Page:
"He cannot see those cats."

Translation:On ty kočky nevidí.

September 25, 2017

15 Comments


https://www.duolingo.com/profile/ihatetomatoes

If using "nevidí" and not "nemuze videt", I agree it should be "does not see" instead of "cannot" see, or both answers should be accepted.

September 30, 2017

https://www.duolingo.com/profile/ValaCZE

"Cannot see" and "does not see" both mean "nevidí" in czech.

Nemůže vidět - 1) it sounds very unnatural in sentences like this. 2) it means rather "s/he" is not able to see. Word nemůže suggests that there is some obstacle like when s/he is blind.

September 30, 2017

https://www.duolingo.com/profile/V-for-vendetta

I disagree, "cannot see" and "not be able to see" feels far more like sinonyms than "cannot see" and "doesn't see". As far as I understand the sentence "He cannot see those cats" is that whoever is trying to see those cats, he is not able to see them for whatever reason. Therefore: On nemůže ty kočky vidět. just sounds right. "He doesn't see the cats" just feels as the only correct translation for "On nevidí ty kočky."

May 10, 2019

https://www.duolingo.com/profile/VladaFu

In that case just accept that "nemůže vidět" is used very rarely in Czech. Normslly "cannot see" should be translated as "nevidí". Even when the meaning is about some obstruction or other problem with ability to see.

May 10, 2019

https://www.duolingo.com/profile/Katja-z

I totally agree.

In English, at least in the US where I live, "can not see" means being unable to see. Such as it being too dark, the person wearing a blindfold, or the person being blind.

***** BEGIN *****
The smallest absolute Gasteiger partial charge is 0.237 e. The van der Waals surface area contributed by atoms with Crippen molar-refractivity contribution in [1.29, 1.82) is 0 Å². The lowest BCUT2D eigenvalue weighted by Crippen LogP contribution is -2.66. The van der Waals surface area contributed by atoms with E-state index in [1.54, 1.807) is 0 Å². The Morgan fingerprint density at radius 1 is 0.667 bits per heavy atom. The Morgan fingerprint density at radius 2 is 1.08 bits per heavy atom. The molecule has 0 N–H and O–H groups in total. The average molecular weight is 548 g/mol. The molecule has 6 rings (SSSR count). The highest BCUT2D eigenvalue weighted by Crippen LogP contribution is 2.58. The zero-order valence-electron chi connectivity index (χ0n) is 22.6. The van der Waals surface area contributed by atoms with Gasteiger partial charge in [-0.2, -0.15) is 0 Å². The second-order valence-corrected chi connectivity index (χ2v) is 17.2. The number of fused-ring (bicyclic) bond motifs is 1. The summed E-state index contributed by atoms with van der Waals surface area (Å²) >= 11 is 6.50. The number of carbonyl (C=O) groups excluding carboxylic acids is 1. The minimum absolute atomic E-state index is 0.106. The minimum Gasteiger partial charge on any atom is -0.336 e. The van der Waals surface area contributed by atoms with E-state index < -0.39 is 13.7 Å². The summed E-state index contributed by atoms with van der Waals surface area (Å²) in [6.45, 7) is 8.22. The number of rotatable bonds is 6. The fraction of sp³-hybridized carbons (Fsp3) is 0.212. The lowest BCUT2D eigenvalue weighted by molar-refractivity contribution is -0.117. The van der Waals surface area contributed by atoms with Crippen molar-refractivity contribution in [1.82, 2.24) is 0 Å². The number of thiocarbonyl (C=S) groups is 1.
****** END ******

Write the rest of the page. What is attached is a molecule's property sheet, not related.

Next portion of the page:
Whereas "does not see" means that the person "can" actually see/is physically able to see, but just does not in this instance. Such as looking the other way, or not paying attention.

May 23, 2019

https://www.duolingo.com/profile/VladaFu

Both is nevidí in Czch. Neither is nnormaly "nemůže vidět" in Czech.

May 24, 2019

https://www.duolingo.com/profile/VladaFu

"Nemůže vidět" calls for some continuation, for some explanation. "Nemůžu to vidět, protože...". It is unnatural on its own. Just accept that you should use "Nevidí" for both, there is no point in blindly translating every word in a sentence.

May 24, 2019

https://www.duolingo.com/profile/A_purrfect_cat

What about "umět" then? That also means "can", right?

December 14, 2018

https://www.duolingo.com/profile/BoneheadBass

Umět means "can" in the sense of having the knowledge to be able to do something.

December 15, 2018

https://www.duolingo.com/profile/BoneheadBass

Interesting... so "nevidí" means both "does not" and "cannot." A bit confusing, seems to me. But then... a lot of things are!

November 14, 2017

https://www.duolingo.com/profile/Jamie08MD

In English, the two are interchangeable when talking about senses. In Czech, when you say "On nemůže (něco) vidět.", it implies that there is some obstacle. His eyes are closed, he is in a different place, he is looking in a different direction, busy doing something else and many more, basically as if the "can" in the English sentence had the original meaning, if that's understandable.

For the above sentence, the translation "On nemůže ty kočky vidět." is perfectly fine and natural.

another example: He can see it, but does not see. - On to může vidět, ale nevidí.

January 14, 2018

https://www.duolingo.com/profile/LaynePierc1

both of these should be correct. Nevidim kocky , could be either.

January 14, 2018

https://www.duolingo.com/profile/Jamie08MD

"Nevidím kočky." means "I do not see cats."

January 14, 2018

https://www.duolingo.com/profile/christiandavvy

ty..but not toho?

September 11, 2018

https://www.duolingo.com/profile/VladaFu

you need feminine plural accusative

September 11, 2018
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